Quantcast

Dissident Aggression: Nails Are The New Weapon Of Choice

Posted by on March 29, 2013

You ever have one of those days?  The kind of days where the only color you see is red.  The kind of days where the blood is constantly boiling like some primordial stew.  The kind of days where, by the end of it all, you are ready to rip someone’s throat out with your bare hands.  The perfect soundtrack for those days has finally been unearthed in the form of Abandon All Life by California’s Nails.

Truly any number of bands who play the crust/grind hybrid that Nails peddles in could be your doomsday soundtrack if it’s done right.  Certainly bands like His Hero Is Gone and Nasum, for example,  have given their fair share of listeners the motivation to strike fast and hard.  But there’s something about this record that gives it that extra piss and vinegar needed to push you off the cliff, so to speak.  Whether it’s the blazing lightning strike of opener “In Exodus” or the pit-inducing crunch of “Wide Open Wound” or the full on blasting of “No Surrender”, every cut on this record is an absolute monster of aggression and anger.  Even on a song such as “Suum Cuique”, where they allow their doom influences to reign they are still delivering an absolute gut punch to the senses.

Nails dwells in that deep, dark well where the worlds of crust punk, grindcore, and hardcore all seem to gather for secret rituals, calling on the dead of previous generations of bands that simply could not give a single fuck about trends or popularity contests.  Abandon All Life is the band’s second full-length album and honestly could be considered their homage to the raw and nasty ethos those genres were founded on.  Nails carries the flag for bands that want to channel primal aggression the right way.  If you like your music fast and pissed with the occasional deathly dirge thrown into the mix then you’ve come to the right place.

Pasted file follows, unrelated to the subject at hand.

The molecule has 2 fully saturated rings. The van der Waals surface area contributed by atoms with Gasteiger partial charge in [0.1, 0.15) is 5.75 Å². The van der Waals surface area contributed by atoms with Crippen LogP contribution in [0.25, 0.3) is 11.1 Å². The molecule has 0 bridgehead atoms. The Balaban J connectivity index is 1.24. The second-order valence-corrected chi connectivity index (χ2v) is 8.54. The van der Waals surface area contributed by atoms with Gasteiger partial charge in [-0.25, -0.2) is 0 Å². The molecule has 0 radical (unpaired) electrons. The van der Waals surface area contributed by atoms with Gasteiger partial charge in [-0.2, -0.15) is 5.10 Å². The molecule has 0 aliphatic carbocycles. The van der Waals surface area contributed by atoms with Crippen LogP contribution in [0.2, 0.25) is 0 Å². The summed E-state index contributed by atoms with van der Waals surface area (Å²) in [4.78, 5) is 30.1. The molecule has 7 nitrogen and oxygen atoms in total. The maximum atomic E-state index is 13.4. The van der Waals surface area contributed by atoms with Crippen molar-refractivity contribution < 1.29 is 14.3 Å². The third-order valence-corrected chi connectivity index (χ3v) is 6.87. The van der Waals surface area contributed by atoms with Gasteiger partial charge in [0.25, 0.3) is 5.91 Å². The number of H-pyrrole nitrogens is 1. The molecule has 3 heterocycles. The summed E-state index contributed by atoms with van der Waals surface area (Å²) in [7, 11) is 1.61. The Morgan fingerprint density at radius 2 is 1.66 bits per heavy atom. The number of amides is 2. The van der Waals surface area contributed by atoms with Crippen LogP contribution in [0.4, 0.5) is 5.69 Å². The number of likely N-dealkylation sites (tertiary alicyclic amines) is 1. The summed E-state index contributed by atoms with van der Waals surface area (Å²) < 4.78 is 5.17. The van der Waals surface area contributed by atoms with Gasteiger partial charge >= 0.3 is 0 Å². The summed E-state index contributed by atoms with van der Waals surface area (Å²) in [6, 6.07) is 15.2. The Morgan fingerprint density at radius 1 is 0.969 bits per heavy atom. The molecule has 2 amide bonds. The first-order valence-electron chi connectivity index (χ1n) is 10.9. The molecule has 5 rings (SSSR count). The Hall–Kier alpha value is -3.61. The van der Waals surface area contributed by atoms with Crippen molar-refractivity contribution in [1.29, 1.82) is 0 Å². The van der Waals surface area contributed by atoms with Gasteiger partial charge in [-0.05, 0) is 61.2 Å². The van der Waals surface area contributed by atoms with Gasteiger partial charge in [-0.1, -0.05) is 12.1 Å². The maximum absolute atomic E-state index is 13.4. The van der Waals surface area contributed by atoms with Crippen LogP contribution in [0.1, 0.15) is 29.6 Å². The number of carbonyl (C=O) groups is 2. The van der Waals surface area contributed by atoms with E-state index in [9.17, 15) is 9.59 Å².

Metal Homework:
There’s been a ton of “comebacks” in metal over the last few years.  More and more bands, especially in the thrash realm, are seizing a chance to regain some old fans and maybe score some new ones as well.  Although it’s great to see some of these killer acts in the live setting again the results in the studio are not always up to snuff.  Which is why when Riot released their album Thundersteel in 1988 after a five year hiatus (and with almost an entirely new line-up) it was pretty mind-blowing how much better they had become.  Possibly one of the best “comeback” albums metal has ever produced.  If you are fan of early thrash and power metal you should be all over this album.

Tags: , , , , , , ,

Categorised in: Dissident Aggression